The interesting line here is Respond b fb' > ...
which does exactly what I thought it ought to (I feel clever). In that line we run the function we have in the second argument with the data the first argument was Respond
ing with. We sort of “intercept” a message intended for downstream and just handle it right there. Since we do this for all things Respond
ing with b
s we now only respond with c
s hence the change in type. It doesn’t effect the upstream type, but we can now take something producing values and transform them to instead run some other computation (perhaps producing something else).
In a limited case we can do something like
intercept :: Monad m
=> (b > c)
> Proxy a' a b' b m r
> Proxy a' a b' c m r
intercept f p = p //> respond . f
Cool! Now up next seems to be the dual of what we’ve just looked at.
request :: Monad m => a' > Proxy a' a y' y m a
request a' = Request a' Pure
This is just what we had with respond
but using Request
instead. Similarly we ahve a counterpart for />/
. It again shells out to a similar, pointful, function >\\
(\>\)
:: Monad m
=> (b' > Proxy a' a y' y m b)
> (c' > Proxy b' b y' y m c)
> (c' > Proxy a' a y' y m c)
(fb' \>\ fc') c' = fb' >\\ fc' c'
(>\\)
:: Monad m
=> (b' > Proxy a' a y' y m b)
> Proxy b' b y' y m c
> Proxy a' a y' y m c
fb' >\\ p0 = go p0
where
go p = case p of
Request b' fb > fb' b' >>= \b > go (fb b)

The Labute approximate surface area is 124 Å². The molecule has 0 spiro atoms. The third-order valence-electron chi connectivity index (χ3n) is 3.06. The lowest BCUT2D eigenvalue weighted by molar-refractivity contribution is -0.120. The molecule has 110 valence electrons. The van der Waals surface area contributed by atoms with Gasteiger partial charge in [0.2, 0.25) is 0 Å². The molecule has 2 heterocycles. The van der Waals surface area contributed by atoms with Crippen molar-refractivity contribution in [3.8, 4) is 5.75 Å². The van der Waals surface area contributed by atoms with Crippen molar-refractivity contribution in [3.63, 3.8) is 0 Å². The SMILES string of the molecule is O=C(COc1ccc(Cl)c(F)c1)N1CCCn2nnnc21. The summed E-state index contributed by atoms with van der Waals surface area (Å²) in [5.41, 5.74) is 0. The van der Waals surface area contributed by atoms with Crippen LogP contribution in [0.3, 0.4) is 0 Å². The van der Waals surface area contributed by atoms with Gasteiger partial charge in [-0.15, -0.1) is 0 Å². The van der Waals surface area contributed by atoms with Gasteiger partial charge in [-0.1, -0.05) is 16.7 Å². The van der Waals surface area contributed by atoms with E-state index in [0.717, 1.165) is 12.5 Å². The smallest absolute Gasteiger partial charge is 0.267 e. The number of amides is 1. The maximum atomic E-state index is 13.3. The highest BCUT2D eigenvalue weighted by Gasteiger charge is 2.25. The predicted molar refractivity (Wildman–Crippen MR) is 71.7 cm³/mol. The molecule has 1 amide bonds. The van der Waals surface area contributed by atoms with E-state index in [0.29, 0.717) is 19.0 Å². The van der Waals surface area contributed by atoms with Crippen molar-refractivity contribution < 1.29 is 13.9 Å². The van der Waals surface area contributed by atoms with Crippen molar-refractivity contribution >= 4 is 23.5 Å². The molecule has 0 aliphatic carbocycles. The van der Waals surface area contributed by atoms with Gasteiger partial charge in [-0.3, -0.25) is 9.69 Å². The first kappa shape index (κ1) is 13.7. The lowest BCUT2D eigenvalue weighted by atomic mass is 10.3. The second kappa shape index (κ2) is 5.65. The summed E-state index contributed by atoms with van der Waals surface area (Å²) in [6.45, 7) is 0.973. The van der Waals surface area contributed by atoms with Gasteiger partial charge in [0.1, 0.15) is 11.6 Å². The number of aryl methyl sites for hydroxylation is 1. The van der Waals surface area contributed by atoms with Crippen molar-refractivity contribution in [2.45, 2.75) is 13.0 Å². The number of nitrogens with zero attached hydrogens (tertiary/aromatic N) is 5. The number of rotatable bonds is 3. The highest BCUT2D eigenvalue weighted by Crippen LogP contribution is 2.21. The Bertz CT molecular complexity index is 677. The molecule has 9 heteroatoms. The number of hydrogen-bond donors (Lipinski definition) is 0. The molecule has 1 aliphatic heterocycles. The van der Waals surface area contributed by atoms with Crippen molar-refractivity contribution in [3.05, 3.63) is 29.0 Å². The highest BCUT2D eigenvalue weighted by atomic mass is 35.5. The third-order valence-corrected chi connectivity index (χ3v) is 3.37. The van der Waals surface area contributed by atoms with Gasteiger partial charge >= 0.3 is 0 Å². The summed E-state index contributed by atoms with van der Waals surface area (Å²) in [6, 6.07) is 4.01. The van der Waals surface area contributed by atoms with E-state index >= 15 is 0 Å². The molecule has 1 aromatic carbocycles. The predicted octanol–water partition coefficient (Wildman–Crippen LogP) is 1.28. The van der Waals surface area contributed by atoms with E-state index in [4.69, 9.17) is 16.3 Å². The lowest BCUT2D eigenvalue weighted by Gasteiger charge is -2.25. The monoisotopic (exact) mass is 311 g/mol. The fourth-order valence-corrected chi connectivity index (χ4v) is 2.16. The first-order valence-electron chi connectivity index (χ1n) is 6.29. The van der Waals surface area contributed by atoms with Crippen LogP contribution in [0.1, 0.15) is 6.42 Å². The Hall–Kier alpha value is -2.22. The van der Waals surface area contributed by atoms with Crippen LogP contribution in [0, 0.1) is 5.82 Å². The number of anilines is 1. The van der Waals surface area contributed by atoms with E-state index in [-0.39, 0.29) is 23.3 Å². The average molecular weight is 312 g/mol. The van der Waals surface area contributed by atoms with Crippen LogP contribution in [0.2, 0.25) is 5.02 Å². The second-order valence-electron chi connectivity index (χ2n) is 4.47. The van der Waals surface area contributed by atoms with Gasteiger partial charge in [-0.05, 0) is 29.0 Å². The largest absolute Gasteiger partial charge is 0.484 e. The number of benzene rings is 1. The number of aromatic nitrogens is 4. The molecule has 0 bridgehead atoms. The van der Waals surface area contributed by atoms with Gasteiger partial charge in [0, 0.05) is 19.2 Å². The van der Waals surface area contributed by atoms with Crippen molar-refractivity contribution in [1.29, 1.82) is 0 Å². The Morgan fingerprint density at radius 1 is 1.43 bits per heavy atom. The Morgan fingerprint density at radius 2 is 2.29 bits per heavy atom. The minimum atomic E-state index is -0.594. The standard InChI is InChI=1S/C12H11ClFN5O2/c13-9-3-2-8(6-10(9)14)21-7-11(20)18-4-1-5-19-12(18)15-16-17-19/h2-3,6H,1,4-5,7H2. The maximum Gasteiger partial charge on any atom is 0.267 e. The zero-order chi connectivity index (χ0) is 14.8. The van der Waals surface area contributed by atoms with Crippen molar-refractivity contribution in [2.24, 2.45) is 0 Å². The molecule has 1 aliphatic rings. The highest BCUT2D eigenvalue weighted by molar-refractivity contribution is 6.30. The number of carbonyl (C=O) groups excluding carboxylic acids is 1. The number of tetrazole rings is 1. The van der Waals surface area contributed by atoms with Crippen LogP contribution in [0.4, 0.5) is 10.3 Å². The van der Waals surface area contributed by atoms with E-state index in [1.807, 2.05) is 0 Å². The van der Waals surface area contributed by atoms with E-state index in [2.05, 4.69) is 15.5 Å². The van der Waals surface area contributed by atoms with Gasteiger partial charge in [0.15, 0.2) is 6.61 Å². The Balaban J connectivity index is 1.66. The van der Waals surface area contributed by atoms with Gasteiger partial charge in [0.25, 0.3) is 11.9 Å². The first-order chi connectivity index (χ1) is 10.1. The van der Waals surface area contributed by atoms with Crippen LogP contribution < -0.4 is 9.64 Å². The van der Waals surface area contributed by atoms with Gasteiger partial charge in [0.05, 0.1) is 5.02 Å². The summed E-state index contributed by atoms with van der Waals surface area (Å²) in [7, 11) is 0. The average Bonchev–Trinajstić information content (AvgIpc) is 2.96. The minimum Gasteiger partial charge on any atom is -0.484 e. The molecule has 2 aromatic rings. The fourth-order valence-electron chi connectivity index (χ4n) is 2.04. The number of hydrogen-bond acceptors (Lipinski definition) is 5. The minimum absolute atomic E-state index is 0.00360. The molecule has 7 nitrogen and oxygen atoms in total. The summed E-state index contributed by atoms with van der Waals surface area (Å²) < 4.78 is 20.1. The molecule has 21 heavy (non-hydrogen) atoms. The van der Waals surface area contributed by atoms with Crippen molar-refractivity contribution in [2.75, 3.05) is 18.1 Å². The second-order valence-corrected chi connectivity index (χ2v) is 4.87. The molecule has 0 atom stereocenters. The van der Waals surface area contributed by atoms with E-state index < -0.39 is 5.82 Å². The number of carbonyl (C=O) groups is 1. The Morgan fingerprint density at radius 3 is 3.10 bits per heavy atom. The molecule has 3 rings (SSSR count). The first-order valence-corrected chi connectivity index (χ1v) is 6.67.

Respond x fx' > Respond x (\x' > go (fx' x'))
M m > M (m >>= \p' > return (go p'))
Pure a > Pure a
I’d expect that this function does sort of what the other did before. It’ll take Request
s and “answer” them inline by replacing it with a call to the other function. In fact, when you think about what the hell is the difference between a request and a response? They’re completely symmetric! They both transmit information sending one type in one direction and one type in another. So we should have exactly the same code that just happens to use Request
instead of Respond
. which is indeed what we have.
The only real difference here is in the argument order which hints at the fact that we’re going to break symmetry sooner or later, it just hasn’t happened yet.
Next up is
push :: Monad m => a > Proxy a' a a' a m r
push = go
where
go a = Respond a (\a' > Request a' go)
push
takes a seed a
and chucks it down the pipeline. Once it gets a response, it throws it up the pipeline with Request
and when it gets a response (something of type a
) it starts the whole process over again. Now the process starts by sending values down, there’s no reason why we can’t do the reverse and start by asking for a value
pull :: Monad m => Proxy a' a a' a m r
pull = go
where
go a' = Request a' (\a > Respond a go)
which conveniently is right near by. Now push
and pull
each give rise to a form of composition which takes two Proxy
s and glues them together. The first is
(>~>)
:: Monad m
=> (_a > Proxy a' a b' b m r)
> ( b > Proxy b' b c' c m r)
> (_a > Proxy a' a c' c m r)
This takes two Proxy
s which can communicate with each other and gives back a Proxy
which has internalized this dialogue. This shells out to the pointful version, >>~
(>>~)
:: Monad m
=> Proxy a' a b' b m r
> (b > Proxy b' b c' c m r)
> Proxy a' a c' c m r
p >>~ fb = case p of
Request a' fa > Request a' (\a > fa a >>~ fb)
Respond b fb' > fb' +>> fb b
M m > M (m >>= \p' > return (p' >>~ fb))